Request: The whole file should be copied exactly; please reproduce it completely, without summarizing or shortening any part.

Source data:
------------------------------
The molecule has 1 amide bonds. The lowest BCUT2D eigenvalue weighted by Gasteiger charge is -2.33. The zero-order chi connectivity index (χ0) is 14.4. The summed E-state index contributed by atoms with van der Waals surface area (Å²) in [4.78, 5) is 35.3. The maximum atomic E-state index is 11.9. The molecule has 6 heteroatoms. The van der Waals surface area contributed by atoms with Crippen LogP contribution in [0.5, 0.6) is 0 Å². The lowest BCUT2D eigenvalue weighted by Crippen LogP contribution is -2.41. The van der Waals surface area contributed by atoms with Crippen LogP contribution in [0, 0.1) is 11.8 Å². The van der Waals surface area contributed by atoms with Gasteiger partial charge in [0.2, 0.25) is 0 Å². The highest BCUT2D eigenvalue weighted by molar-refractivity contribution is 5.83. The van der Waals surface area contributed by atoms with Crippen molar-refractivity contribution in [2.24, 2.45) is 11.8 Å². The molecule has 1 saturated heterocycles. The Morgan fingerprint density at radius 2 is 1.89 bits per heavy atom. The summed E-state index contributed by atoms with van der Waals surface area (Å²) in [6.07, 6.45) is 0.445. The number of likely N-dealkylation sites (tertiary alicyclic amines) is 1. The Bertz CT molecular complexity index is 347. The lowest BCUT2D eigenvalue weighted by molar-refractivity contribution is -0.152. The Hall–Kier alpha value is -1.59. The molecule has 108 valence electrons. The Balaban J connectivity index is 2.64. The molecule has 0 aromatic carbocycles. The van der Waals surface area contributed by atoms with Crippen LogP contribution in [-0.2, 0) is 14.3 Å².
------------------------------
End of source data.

The molecule has 1 amide bonds. The lowest BCUT2D eigenvalue weighted by Gasteiger charge is -2.33. The zero-order chi connectivity index (χ0) is 14.4. The summed E-state index contributed by atoms with van der Waals surface area (Å²) in [4.78, 5) is 35.3. The maximum atomic E-state index is 11.9. The molecule has 6 heteroatoms. The van der Waals surface area contributed by atoms with Crippen LogP contribution in [0.5, 0.6) is 0 Å². The lowest BCUT2D eigenvalue weighted by Crippen LogP contribution is -2.41. The van der Waals surface area contributed by atoms with Crippen LogP contribution in [0, 0.1) is 11.8 Å². The van der Waals surface area contributed by atoms with Gasteiger partial charge in [0.2, 0.25) is 0 Å². The highest BCUT2D eigenvalue weighted by molar-refractivity contribution is 5.83. The van der Waals surface area contributed by atoms with Crippen molar-refractivity contribution in [2.24, 2.45) is 11.8 Å². The molecule has 1 saturated heterocycles. The Morgan fingerprint density at radius 2 is 1.89 bits per heavy atom. The summed E-state index contributed by atoms with van der Waals surface area (Å²) in [6.07, 6.45) is 0.445. The number of likely N-dealkylation sites (tertiary alicyclic amines) is 1. The Bertz CT molecular complexity index is 347. The lowest BCUT2D eigenvalue weighted by molar-refractivity contribution is -0.152. The Hall–Kier alpha value is -1.59. The molecule has 108 valence electrons. The Balaban J connectivity index is 2.64. The molecule has 0 aromatic carbocycles. The van der Waals surface area contributed by atoms with Crippen LogP contribution in [-0.2, 0) is 14.3 Å².